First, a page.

let days = 71 subset days = 72
    let days = 107 subset days = 108
    let x1 = coded days
    let nx1 = unique x1
    let nx2 = unique x2
    let ntot = nx1*nx2
    .
    . Step 2:   I Plot with standard replication option
    .
    title case asis
    title offset 2
    label case asis
    character case asis
    line i plot
    character blank circle blank blank blank
    character fill off on
    character hw 0.5 0.375 all
    .
    y1label Voltage Drop
    x3label Elapsed Days/Connector Type
    xlimits 1 ntot
    major xtic mark number ntot
    minor xtic mark number 0
    x1tic mark offset 0.5 0.5
    x1tic mark label format alpha
    x1tic mark label content 1 8 15 29 43 57 71 107 1 8 15 29 43 57 71 107 ...
          1 8 15 29 43 57 71 107 
    x1tic mark label size 1.6
    title automatic
    replicated i plot y x2 x1
    .
    justification center
    let xcoor = (nx1/2) + 0.5
    let ycoor = 10
    moveds xcoor ycoor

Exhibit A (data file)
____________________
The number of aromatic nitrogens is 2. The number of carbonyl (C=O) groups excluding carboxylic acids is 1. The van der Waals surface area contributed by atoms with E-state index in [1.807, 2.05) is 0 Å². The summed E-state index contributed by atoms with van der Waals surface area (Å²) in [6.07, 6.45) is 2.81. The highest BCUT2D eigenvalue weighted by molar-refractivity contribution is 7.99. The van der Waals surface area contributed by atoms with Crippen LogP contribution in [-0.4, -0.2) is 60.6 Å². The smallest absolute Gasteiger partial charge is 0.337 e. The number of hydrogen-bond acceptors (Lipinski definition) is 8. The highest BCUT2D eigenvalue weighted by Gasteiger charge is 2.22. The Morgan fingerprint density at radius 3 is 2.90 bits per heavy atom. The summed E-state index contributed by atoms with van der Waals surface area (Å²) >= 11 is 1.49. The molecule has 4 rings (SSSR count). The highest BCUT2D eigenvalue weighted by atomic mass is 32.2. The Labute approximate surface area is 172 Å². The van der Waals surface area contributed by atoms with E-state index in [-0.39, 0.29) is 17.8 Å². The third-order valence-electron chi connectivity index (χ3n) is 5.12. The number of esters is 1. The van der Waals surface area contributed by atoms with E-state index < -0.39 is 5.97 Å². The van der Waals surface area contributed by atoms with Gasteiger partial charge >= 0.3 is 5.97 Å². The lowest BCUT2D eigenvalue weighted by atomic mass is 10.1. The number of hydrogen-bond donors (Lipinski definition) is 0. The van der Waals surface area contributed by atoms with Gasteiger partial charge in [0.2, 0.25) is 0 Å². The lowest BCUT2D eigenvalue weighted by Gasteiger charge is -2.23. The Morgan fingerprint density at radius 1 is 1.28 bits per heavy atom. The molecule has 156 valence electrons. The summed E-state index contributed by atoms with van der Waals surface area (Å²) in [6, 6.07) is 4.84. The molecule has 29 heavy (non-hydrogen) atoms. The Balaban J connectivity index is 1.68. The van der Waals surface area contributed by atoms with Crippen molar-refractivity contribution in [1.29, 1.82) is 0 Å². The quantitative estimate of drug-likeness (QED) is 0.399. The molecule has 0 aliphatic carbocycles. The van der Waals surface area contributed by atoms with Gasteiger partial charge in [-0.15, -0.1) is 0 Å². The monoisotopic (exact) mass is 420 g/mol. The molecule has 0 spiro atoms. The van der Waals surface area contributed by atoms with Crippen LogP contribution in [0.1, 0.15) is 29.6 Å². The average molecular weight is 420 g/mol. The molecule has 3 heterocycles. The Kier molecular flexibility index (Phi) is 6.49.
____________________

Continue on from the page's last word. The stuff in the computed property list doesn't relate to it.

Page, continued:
text Brass
    let xcoor = xcoor + nx1
    moveds xcoor ycoor
    text Steel
    let xcoor = xcoor + nx1
    moveds xcoor ycoor
    text Innovative
        
    plot generated by sample program
    .
    . Step 3:   I Plot with alternative replication option
    .
    line i plot bl bl bl so so bl bl bl so so bl bl bl so so
    character bl circ bl bl bl bl circ bl bl bl bl circ bl bl bl
    character fill on all
    character hw 0.5 0.375 all
    character color blue blue blue blue blue red red red red red ...
                    green green green green green
    line color blue blue blue blue blue red red red red red ...
               green green green green green
    .
    x1label Elapsed Days/Connector Type
    x3label
    xlimits 1 nx1
    major xtic mark number nx1
    minor xtic mark number 0
    x1tic mark offset 0.5 0.5
    x1tic mark label format alpha
    x1tic mark label content 1 8 15 29 43 57 71 107
    title automatic
    i plot y x1 x2
        
    plot generated by sample program

Privacy Policy/Security Notice
Disclaimer | FOIA

NIST is an agency of the U.S. Commerce Department.

Date created: 11/05/2013
Last updated: 11/05/2013

Please email comments on this WWW page to alan.heckert.gov.